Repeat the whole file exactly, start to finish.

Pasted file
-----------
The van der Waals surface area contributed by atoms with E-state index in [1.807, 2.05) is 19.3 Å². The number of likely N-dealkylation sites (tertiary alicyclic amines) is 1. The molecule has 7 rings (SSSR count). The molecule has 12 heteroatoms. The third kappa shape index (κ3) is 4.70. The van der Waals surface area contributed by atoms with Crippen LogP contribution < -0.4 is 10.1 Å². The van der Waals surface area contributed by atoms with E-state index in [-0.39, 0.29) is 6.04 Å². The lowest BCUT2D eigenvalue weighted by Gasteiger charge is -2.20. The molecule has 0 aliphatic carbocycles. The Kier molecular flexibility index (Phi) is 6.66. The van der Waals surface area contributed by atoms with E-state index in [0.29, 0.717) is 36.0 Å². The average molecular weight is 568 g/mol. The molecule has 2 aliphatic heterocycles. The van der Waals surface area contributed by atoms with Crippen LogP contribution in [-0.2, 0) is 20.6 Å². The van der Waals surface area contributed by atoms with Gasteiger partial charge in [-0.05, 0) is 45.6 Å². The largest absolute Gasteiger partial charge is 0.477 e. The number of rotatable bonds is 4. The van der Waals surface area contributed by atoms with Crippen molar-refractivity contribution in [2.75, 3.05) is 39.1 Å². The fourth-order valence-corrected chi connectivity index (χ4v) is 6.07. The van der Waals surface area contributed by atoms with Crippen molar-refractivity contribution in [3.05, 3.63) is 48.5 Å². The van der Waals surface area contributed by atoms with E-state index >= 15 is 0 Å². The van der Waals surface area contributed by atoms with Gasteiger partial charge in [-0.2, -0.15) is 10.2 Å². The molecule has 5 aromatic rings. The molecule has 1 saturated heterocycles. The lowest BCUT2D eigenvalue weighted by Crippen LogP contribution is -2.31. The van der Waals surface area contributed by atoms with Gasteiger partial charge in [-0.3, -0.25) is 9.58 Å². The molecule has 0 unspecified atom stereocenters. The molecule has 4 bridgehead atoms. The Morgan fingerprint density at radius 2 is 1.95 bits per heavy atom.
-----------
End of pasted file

The van der Waals surface area contributed by atoms with E-state index in [1.807, 2.05) is 19.3 Å². The number of likely N-dealkylation sites (tertiary alicyclic amines) is 1. The molecule has 7 rings (SSSR count). The molecule has 12 heteroatoms. The third kappa shape index (κ3) is 4.70. The van der Waals surface area contributed by atoms with Crippen LogP contribution < -0.4 is 10.1 Å². The van der Waals surface area contributed by atoms with E-state index in [-0.39, 0.29) is 6.04 Å². The lowest BCUT2D eigenvalue weighted by Gasteiger charge is -2.20. The molecule has 0 aliphatic carbocycles. The Kier molecular flexibility index (Phi) is 6.66. The van der Waals surface area contributed by atoms with E-state index in [0.29, 0.717) is 36.0 Å². The average molecular weight is 568 g/mol. The molecule has 2 aliphatic heterocycles. The van der Waals surface area contributed by atoms with Crippen LogP contribution in [-0.2, 0) is 20.6 Å². The van der Waals surface area contributed by atoms with Gasteiger partial charge in [-0.05, 0) is 45.6 Å². The largest absolute Gasteiger partial charge is 0.477 e. The number of rotatable bonds is 4. The van der Waals surface area contributed by atoms with Crippen molar-refractivity contribution in [2.75, 3.05) is 39.1 Å². The fourth-order valence-corrected chi connectivity index (χ4v) is 6.07. The van der Waals surface area contributed by atoms with Crippen molar-refractivity contribution in [3.05, 3.63) is 48.5 Å². The van der Waals surface area contributed by atoms with E-state index >= 15 is 0 Å². The van der Waals surface area contributed by atoms with Gasteiger partial charge in [-0.2, -0.15) is 10.2 Å². The molecule has 5 aromatic rings. The molecule has 1 saturated heterocycles. The lowest BCUT2D eigenvalue weighted by Crippen LogP contribution is -2.31. The van der Waals surface area contributed by atoms with Gasteiger partial charge in [-0.3, -0.25) is 9.58 Å². The molecule has 0 unspecified atom stereocenters. The molecule has 4 bridgehead atoms. The Morgan fingerprint density at radius 2 is 1.95 bits per heavy atom.